Highlighting the Church Year with Dance

We are a church relishing in the resurrection. I like to think that Mary Magdalene and the other Mary who heard the good news of Christ’s resurrection did not simply hurry off to tell this exciting news, but that they danced. “They came to him, clasped his feet and worshiped him” (Matt. 28:9). How could they have kept still?

People tend to associate liturgical dance with girls in angelic white dresses. But like other art forms, dance can be used to highlight any of the liturgical seasons. Liturgical dance is functional—that is, it functions within the liturgy of worship. Done well, liturgical dance can help the congregation see glimpses of the Creator or visualize a Scripture passage, a song, or a poem. It can be homiletic, prophetic, prayerful, meditative, reflective, or celebratory.

The dance outlined below is one example of how movement can paint a greater picture of God’s kingdom, and of how dance functions within the dialogue of worship.

The dance is choreographed for a very simple chorus from the Keith and Kristyn Getty song “Come, People of the Risen King.” Since it’s not complicated, it’s a great way to involve children in worship, but it does require coaching by someone skilled in dance. Stage presence, posture, body alignment, and the like are important elements of confident leadership through movement.

I used this piece two years in a row as part of a larger Easter drama that functioned as a call to worship and celebration on Easter morning. Don’t be afraid to use all of the space in your sanctuary, including the center aisle.

I taught the children the choreography in stages. First I had them do the movements while standing in place without flags. Then we worked on the movement with flags (see sidebar). Once the dancers had the movement down with the flags, I had them march to the beat while doing the movements.

Movements for the Children

Right arm with flag reaches overhead (rejoice)

Left arm reaches overhead (rejoice)

Wave arms above head to the beat eight times (let ev’ry tongue rejoice)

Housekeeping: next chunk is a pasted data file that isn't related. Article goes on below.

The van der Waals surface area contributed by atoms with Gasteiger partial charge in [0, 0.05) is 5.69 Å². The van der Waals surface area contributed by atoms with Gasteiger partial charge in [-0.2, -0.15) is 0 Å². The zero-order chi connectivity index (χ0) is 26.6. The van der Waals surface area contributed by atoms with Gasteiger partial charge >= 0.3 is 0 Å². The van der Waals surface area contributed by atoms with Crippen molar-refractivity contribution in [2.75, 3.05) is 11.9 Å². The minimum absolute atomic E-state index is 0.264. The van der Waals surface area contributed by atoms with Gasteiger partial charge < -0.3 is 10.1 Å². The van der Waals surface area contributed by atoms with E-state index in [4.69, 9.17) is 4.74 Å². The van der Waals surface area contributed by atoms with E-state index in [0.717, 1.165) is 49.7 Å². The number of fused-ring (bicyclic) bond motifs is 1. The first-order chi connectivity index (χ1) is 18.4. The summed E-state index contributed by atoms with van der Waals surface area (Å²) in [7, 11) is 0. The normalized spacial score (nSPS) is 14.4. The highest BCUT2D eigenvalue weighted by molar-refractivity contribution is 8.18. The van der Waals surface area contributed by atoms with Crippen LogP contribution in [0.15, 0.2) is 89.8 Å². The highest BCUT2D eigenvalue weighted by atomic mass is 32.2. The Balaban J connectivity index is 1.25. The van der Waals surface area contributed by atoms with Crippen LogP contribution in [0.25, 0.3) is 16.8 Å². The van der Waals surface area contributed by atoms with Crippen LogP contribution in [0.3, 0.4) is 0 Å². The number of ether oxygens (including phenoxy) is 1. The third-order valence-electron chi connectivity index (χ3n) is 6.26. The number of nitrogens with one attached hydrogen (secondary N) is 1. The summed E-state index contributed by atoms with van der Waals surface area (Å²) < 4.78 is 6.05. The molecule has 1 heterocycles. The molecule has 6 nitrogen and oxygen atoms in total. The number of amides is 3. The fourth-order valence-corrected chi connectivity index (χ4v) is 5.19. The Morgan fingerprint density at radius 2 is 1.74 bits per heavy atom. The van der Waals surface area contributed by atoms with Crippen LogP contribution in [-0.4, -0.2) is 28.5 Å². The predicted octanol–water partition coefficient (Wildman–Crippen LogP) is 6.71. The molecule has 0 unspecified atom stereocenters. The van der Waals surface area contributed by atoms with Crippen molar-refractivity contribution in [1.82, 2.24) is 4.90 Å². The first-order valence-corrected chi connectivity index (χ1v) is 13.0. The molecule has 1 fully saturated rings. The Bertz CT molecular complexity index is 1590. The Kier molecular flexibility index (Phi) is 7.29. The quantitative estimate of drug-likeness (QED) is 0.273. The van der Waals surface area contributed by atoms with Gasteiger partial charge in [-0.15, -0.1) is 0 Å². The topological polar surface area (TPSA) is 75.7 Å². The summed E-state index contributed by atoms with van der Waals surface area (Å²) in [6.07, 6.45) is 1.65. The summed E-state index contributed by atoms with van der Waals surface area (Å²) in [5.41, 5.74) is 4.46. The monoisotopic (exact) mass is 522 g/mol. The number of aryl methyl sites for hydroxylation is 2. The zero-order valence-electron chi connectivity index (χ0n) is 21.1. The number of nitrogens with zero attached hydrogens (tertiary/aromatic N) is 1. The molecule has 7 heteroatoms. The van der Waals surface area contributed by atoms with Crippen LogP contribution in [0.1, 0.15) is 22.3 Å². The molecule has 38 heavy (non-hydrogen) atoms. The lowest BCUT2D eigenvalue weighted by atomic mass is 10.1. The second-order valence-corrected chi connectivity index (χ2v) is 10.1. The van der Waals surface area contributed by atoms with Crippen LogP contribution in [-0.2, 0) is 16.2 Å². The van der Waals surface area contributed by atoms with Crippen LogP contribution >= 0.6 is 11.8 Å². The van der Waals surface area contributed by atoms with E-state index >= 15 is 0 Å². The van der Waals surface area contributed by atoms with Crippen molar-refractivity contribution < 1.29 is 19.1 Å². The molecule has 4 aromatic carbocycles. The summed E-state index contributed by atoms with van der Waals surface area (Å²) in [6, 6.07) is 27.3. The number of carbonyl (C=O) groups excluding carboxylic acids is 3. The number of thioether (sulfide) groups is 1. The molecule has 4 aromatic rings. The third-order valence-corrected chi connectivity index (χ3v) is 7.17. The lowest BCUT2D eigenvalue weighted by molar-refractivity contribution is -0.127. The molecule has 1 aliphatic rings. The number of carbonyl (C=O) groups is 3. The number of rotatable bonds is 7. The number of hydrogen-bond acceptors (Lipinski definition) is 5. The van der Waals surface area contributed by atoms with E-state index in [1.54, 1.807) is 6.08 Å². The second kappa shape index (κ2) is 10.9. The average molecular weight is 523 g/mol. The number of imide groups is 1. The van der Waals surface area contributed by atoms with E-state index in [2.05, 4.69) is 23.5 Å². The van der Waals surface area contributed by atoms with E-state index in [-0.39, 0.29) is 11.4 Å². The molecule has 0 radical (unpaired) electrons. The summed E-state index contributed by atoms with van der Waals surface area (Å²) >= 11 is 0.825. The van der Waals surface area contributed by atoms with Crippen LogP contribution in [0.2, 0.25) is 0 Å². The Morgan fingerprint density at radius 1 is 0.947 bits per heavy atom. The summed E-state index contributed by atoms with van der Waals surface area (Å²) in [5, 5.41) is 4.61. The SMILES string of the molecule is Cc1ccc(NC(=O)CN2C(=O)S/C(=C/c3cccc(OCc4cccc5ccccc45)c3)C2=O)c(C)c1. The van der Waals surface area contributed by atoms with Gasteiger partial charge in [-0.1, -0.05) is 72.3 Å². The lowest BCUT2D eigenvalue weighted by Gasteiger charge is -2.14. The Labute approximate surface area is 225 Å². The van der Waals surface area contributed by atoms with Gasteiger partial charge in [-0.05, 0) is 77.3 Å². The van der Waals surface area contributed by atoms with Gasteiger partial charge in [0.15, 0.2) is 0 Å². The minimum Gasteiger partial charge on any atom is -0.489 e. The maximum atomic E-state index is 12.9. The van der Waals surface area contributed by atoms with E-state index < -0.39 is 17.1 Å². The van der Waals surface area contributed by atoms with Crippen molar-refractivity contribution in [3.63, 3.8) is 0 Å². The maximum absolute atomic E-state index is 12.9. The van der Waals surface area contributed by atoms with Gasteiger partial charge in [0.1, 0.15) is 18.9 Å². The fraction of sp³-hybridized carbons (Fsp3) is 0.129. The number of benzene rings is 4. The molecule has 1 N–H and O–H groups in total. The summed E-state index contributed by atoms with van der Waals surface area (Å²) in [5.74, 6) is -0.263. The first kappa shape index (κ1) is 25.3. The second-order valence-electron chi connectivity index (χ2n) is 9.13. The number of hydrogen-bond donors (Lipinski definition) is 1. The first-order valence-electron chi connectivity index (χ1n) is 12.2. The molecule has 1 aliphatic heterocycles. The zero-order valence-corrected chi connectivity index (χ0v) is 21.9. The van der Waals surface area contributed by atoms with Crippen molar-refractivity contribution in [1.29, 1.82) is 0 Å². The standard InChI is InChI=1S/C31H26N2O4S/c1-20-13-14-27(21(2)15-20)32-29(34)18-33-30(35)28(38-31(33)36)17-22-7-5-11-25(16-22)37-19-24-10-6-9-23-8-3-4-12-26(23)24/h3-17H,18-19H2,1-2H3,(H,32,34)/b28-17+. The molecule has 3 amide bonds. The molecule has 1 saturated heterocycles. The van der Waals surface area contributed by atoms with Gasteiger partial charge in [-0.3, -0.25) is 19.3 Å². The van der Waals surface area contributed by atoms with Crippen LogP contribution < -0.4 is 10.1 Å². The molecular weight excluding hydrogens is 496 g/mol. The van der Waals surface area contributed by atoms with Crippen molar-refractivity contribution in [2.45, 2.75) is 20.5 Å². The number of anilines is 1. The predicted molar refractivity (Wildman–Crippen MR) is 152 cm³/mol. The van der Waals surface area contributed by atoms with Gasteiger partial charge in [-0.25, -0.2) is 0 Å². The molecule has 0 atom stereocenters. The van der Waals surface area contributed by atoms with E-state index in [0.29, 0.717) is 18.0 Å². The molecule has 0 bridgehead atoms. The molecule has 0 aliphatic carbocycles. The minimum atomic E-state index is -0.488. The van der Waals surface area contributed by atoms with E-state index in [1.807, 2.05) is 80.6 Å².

Hold hands in and bunch flag into chest (one heart)

“Explode” the flag and left arm overhead (one voice)

Wave hands over head again eight times to the beat (O Church of Christ, rejoice!)

In the worship service the children processed from the back of the sanctuary up the central aisle during the first chorus while doing the movements. During the singing of the second stanza they crouched in place and then jumped up at the start of the second chorus and did the movements again. For the third chorus the group split into two (with the older ones as leaders) and processed back out down the side aisles, doing the movements again. As the music faded and transitioned, they kept waving and celebrating with their flags.

Flags

We used brightly colored flags made from a wooden dowel attached to a fishing swivel (which you can purchase at sporting goods stores). The flags themselves were made of lightweight satin with small rings attached to allow the use of different color combinations based on the liturgical season. We adjusted the length of the flags as needed, shortening some so the smaller children didn’t trip on the flags while trying to move.

A group of women stood in front, leading similar movements as those being done by the children, but without the flags. I also choreographed movements for them during the second and third stanzas (see sidebar). This group of women helped keep the children together and confident, and got more people involved in an intergenerational dance group.

Movements for the Women

Enter from the side aisles on the second stanza doing simple arm movements: right arm reaches front, left arm reaches front, then “push” twice with the palms up and forward diagonally two times; repeat whole sequence four times (Come, those whose joy is morning sun, and those weeping through the night; Come, those who tell of battles won, and those struggling in the fight).

Bring hands to heart, face congregation (for his perfect love)

Open arms to side (will never change)

Bring hands slowly together straight in front, inviting congregation (and his mercies never cease)

Lift arms up, parallel above head and continue to walk toward congregation (but follow us through all our days)

Stop walking forward and slowly open arms and slowly drop them to sides (with the certain hope of peace)

Repeat same chorus as children. To simplify things, repeat the same movements in place for the third chorus.

This was a great service of celebration, and all the children looked forward to this joyous time on Easter morning. The Lord calls us all to him—he is risen! So we should come, clasp his feet . . . and dance in worship to the risen Christ.

Easter dance "Come People of the Risen King." See the video here.

 

Julia K. Start Fletcher is a dance instructor for training and collegiate programs in West Michigan.